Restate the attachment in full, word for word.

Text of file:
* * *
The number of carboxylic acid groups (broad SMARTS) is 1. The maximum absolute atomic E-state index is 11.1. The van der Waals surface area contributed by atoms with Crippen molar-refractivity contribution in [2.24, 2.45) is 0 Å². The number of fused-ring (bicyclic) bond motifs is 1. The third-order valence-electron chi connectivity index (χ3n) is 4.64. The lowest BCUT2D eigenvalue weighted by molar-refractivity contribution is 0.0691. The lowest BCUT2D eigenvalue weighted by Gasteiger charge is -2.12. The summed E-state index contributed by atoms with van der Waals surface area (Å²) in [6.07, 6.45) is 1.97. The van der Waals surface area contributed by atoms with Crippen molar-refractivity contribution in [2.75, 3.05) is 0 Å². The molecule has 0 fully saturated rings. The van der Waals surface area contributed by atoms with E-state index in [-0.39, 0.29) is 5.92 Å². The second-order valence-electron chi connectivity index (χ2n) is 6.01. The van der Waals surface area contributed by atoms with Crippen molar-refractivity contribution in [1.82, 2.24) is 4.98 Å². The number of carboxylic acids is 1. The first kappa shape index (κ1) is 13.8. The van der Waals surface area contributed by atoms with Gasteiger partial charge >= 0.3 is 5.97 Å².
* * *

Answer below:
The number of carboxylic acid groups (broad SMARTS) is 1. The maximum absolute atomic E-state index is 11.1. The van der Waals surface area contributed by atoms with Crippen molar-refractivity contribution in [2.24, 2.45) is 0 Å². The number of fused-ring (bicyclic) bond motifs is 1. The third-order valence-electron chi connectivity index (χ3n) is 4.64. The lowest BCUT2D eigenvalue weighted by molar-refractivity contribution is 0.0691. The lowest BCUT2D eigenvalue weighted by Gasteiger charge is -2.12. The summed E-state index contributed by atoms with van der Waals surface area (Å²) in [6.07, 6.45) is 1.97. The van der Waals surface area contributed by atoms with Crippen molar-refractivity contribution in [2.75, 3.05) is 0 Å². The molecule has 0 fully saturated rings. The van der Waals surface area contributed by atoms with E-state index in [-0.39, 0.29) is 5.92 Å². The second-order valence-electron chi connectivity index (χ2n) is 6.01. The van der Waals surface area contributed by atoms with Crippen molar-refractivity contribution in [1.82, 2.24) is 4.98 Å². The number of carboxylic acids is 1. The first kappa shape index (κ1) is 13.8. The van der Waals surface area contributed by atoms with Gasteiger partial charge >= 0.3 is 5.97 Å².